Peter Tatchell, an Australian-born British homosexual activist who founded the “direct action” group OutRage! that specialises in media stunts such as disrupting Christian religious services, wrote on Spiked Online that he agrees with the scientific consensus that there is no such thing as a “gay gene.”

Contrary to the findings of some researchers who have tried to posit a purely genetic origin for same-sex attractions, Tatchell wrote, “Genes and hormones may predispose a person to one sexuality rather than another. But that’s all. Predisposition and determination are two different things.”

Homosexual activists have adopted the “gay gene” theory to bolster their assertion that any objection on moral grounds to homosexual activity is akin to objecting to left-handedness or skin colour. It has supported the accusation that Christians and others who object to the homosexual movement are racists and bigots.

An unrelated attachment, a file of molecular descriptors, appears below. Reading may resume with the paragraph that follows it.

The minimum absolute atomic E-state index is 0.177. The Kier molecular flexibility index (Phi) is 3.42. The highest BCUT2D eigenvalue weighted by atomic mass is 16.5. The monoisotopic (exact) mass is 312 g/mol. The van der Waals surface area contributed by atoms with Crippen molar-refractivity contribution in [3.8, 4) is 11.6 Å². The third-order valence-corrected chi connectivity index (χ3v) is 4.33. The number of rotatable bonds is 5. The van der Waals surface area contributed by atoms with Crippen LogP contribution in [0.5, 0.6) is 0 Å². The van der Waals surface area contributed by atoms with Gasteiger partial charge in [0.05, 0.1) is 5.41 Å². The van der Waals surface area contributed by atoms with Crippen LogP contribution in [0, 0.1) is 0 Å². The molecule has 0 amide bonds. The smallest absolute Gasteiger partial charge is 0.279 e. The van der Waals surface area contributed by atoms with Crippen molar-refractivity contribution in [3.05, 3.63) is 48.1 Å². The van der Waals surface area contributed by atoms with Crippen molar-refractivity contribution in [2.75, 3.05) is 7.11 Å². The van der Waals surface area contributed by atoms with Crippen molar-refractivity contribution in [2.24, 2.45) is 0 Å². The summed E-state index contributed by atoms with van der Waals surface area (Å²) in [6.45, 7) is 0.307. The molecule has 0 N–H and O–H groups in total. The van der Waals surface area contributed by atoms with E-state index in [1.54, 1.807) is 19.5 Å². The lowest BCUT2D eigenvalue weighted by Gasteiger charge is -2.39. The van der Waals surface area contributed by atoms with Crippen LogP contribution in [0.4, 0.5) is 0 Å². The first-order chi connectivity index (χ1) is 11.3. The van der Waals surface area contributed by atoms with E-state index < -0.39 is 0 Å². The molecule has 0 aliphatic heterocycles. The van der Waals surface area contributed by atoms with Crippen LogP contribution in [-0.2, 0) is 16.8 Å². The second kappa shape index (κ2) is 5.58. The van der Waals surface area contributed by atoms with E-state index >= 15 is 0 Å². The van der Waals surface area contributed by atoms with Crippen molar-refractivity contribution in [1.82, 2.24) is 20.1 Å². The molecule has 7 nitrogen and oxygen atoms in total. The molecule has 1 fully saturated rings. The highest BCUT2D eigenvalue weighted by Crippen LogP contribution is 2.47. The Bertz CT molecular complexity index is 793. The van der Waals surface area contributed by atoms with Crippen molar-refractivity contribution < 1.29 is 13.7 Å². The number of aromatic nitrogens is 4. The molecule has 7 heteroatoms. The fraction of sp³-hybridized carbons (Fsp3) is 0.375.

Tatchell even went as far as to acknowledge the existence of some who have changed their “sexual orientation.” “If heterosexuality and homosexuality are, indeed, genetically predetermined… how do we explain bisexuality or people who, suddenly in mid-life, switch from heterosexuality to homosexuality (or vice versa)? We can’t.”

Sexuality, he wrote, is “far more ambiguous, blurred and overlapping than any theory of genetic causality can allow.”

“Examples of sexual flexibility… don’t square with genetic theories of rigid erotic predestination.”

Bill Muehlenberg, a Christian writer and philosophy lecturer, called Tatchell’s admission a rare and “refreshing” and “very revealing case of homosexual honesty.” Muehlenberg said that he has been “howled down” by homosexual lobbyists for years for saying the same things about putative homosexual determinism. Whoever is saying it, he wrote, the conclusion must be the debunking of the myth that homosexuals are “born that way” and cannot help, or change, their inclinations.

The “gay gene” theory has been used by gay activists “to deny choice, to make it appear that homosexuals cannot help it, and to argue that any criticism of the gay lifestyle is as silly as criticism of being left-handed or red-haired.”